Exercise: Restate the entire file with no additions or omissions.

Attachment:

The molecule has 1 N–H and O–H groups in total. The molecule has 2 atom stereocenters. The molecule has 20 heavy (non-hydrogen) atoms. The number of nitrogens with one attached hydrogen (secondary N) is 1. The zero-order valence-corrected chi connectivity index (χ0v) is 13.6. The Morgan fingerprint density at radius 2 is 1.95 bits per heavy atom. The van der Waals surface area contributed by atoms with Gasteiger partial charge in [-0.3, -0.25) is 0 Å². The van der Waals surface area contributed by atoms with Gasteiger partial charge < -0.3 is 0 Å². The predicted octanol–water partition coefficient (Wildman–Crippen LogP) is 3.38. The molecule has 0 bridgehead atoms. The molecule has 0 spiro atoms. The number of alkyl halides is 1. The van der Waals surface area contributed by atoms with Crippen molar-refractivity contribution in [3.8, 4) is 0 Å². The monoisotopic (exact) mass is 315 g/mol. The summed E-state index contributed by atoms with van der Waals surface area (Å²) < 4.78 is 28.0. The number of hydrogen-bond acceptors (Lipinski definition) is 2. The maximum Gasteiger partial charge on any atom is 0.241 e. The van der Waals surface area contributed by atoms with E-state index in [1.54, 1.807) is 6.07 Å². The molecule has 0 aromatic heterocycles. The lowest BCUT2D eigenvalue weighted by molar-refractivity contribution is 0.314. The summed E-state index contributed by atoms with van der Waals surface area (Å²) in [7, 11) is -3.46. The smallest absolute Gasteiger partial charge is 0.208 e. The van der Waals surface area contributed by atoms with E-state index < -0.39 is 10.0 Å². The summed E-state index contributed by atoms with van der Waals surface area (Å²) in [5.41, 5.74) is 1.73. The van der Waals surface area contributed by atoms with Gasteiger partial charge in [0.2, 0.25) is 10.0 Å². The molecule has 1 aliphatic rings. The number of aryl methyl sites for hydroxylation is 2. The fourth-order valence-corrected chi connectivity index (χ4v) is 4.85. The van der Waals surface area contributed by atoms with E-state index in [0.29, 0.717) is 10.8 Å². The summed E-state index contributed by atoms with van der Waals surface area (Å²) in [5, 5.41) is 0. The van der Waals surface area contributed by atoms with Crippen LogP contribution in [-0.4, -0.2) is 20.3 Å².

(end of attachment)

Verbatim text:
The molecule has 1 N–H and O–H groups in total. The molecule has 2 atom stereocenters. The molecule has 20 heavy (non-hydrogen) atoms. The number of nitrogens with one attached hydrogen (secondary N) is 1. The zero-order valence-corrected chi connectivity index (χ0v) is 13.6. The Morgan fingerprint density at radius 2 is 1.95 bits per heavy atom. The van der Waals surface area contributed by atoms with Gasteiger partial charge in [-0.3, -0.25) is 0 Å². The van der Waals surface area contributed by atoms with Gasteiger partial charge < -0.3 is 0 Å². The predicted octanol–water partition coefficient (Wildman–Crippen LogP) is 3.38. The molecule has 0 bridgehead atoms. The molecule has 0 spiro atoms. The number of alkyl halides is 1. The van der Waals surface area contributed by atoms with Crippen molar-refractivity contribution in [3.8, 4) is 0 Å². The monoisotopic (exact) mass is 315 g/mol. The summed E-state index contributed by atoms with van der Waals surface area (Å²) < 4.78 is 28.0. The number of hydrogen-bond acceptors (Lipinski definition) is 2. The maximum Gasteiger partial charge on any atom is 0.241 e. The van der Waals surface area contributed by atoms with E-state index in [1.54, 1.807) is 6.07 Å². The molecule has 0 aromatic heterocycles. The lowest BCUT2D eigenvalue weighted by molar-refractivity contribution is 0.314. The summed E-state index contributed by atoms with van der Waals surface area (Å²) in [7, 11) is -3.46. The smallest absolute Gasteiger partial charge is 0.208 e. The van der Waals surface area contributed by atoms with E-state index < -0.39 is 10.0 Å². The summed E-state index contributed by atoms with van der Waals surface area (Å²) in [5.41, 5.74) is 1.73. The van der Waals surface area contributed by atoms with Gasteiger partial charge in [0.2, 0.25) is 10.0 Å². The molecule has 1 aliphatic rings. The number of aryl methyl sites for hydroxylation is 2. The fourth-order valence-corrected chi connectivity index (χ4v) is 4.85. The van der Waals surface area contributed by atoms with E-state index in [0.29, 0.717) is 10.8 Å². The summed E-state index contributed by atoms with van der Waals surface area (Å²) in [5, 5.41) is 0. The van der Waals surface area contributed by atoms with Crippen LogP contribution in [-0.4, -0.2) is 20.3 Å².